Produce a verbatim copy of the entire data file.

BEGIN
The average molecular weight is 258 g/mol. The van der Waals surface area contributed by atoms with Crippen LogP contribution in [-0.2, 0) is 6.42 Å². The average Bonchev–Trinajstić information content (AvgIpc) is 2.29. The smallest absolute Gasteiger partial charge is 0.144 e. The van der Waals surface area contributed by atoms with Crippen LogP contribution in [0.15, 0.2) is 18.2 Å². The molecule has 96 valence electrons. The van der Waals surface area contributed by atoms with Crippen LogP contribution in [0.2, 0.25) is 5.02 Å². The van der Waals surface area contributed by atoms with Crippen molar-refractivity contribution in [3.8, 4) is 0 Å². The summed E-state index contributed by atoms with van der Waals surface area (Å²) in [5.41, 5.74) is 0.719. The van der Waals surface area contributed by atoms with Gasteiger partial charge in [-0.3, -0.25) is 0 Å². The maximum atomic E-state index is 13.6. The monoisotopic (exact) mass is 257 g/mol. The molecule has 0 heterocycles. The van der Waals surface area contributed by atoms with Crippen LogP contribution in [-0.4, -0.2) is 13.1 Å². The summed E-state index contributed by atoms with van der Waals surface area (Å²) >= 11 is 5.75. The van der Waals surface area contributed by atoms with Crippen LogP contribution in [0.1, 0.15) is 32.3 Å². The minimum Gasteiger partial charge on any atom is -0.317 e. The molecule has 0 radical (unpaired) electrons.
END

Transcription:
The average molecular weight is 258 g/mol. The van der Waals surface area contributed by atoms with Crippen LogP contribution in [-0.2, 0) is 6.42 Å². The average Bonchev–Trinajstić information content (AvgIpc) is 2.29. The smallest absolute Gasteiger partial charge is 0.144 e. The van der Waals surface area contributed by atoms with Crippen LogP contribution in [0.15, 0.2) is 18.2 Å². The molecule has 96 valence electrons. The van der Waals surface area contributed by atoms with Crippen LogP contribution in [0.2, 0.25) is 5.02 Å². The van der Waals surface area contributed by atoms with Crippen molar-refractivity contribution in [3.8, 4) is 0 Å². The summed E-state index contributed by atoms with van der Waals surface area (Å²) in [5.41, 5.74) is 0.719. The van der Waals surface area contributed by atoms with Gasteiger partial charge in [-0.3, -0.25) is 0 Å². The maximum atomic E-state index is 13.6. The monoisotopic (exact) mass is 257 g/mol. The molecule has 0 heterocycles. The van der Waals surface area contributed by atoms with Crippen LogP contribution in [-0.4, -0.2) is 13.1 Å². The summed E-state index contributed by atoms with van der Waals surface area (Å²) >= 11 is 5.75. The van der Waals surface area contributed by atoms with Crippen LogP contribution in [0.1, 0.15) is 32.3 Å². The minimum Gasteiger partial charge on any atom is -0.317 e. The molecule has 0 radical (unpaired) electrons.